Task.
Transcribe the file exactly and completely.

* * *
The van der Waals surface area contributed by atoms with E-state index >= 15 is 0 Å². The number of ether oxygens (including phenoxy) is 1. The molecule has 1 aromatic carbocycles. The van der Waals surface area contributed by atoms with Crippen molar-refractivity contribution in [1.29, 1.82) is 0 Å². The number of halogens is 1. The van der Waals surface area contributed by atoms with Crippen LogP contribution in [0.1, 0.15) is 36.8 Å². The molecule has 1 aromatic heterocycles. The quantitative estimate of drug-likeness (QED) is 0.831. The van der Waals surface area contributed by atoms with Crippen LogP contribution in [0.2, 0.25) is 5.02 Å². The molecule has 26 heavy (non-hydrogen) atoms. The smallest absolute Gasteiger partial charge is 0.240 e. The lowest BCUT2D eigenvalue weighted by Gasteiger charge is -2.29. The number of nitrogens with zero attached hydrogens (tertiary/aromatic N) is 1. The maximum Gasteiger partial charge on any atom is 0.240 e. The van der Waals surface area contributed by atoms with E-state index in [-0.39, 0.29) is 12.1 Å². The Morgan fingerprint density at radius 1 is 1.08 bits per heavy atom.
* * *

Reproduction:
The van der Waals surface area contributed by atoms with E-state index >= 15 is 0 Å². The number of ether oxygens (including phenoxy) is 1. The molecule has 1 aromatic carbocycles. The van der Waals surface area contributed by atoms with Crippen molar-refractivity contribution in [1.29, 1.82) is 0 Å². The number of halogens is 1. The van der Waals surface area contributed by atoms with Crippen LogP contribution in [0.1, 0.15) is 36.8 Å². The molecule has 1 aromatic heterocycles. The quantitative estimate of drug-likeness (QED) is 0.831. The van der Waals surface area contributed by atoms with Crippen LogP contribution in [0.2, 0.25) is 5.02 Å². The molecule has 26 heavy (non-hydrogen) atoms. The smallest absolute Gasteiger partial charge is 0.240 e. The lowest BCUT2D eigenvalue weighted by Gasteiger charge is -2.29. The number of nitrogens with zero attached hydrogens (tertiary/aromatic N) is 1. The maximum Gasteiger partial charge on any atom is 0.240 e. The van der Waals surface area contributed by atoms with E-state index in [-0.39, 0.29) is 12.1 Å². The Morgan fingerprint density at radius 1 is 1.08 bits per heavy atom.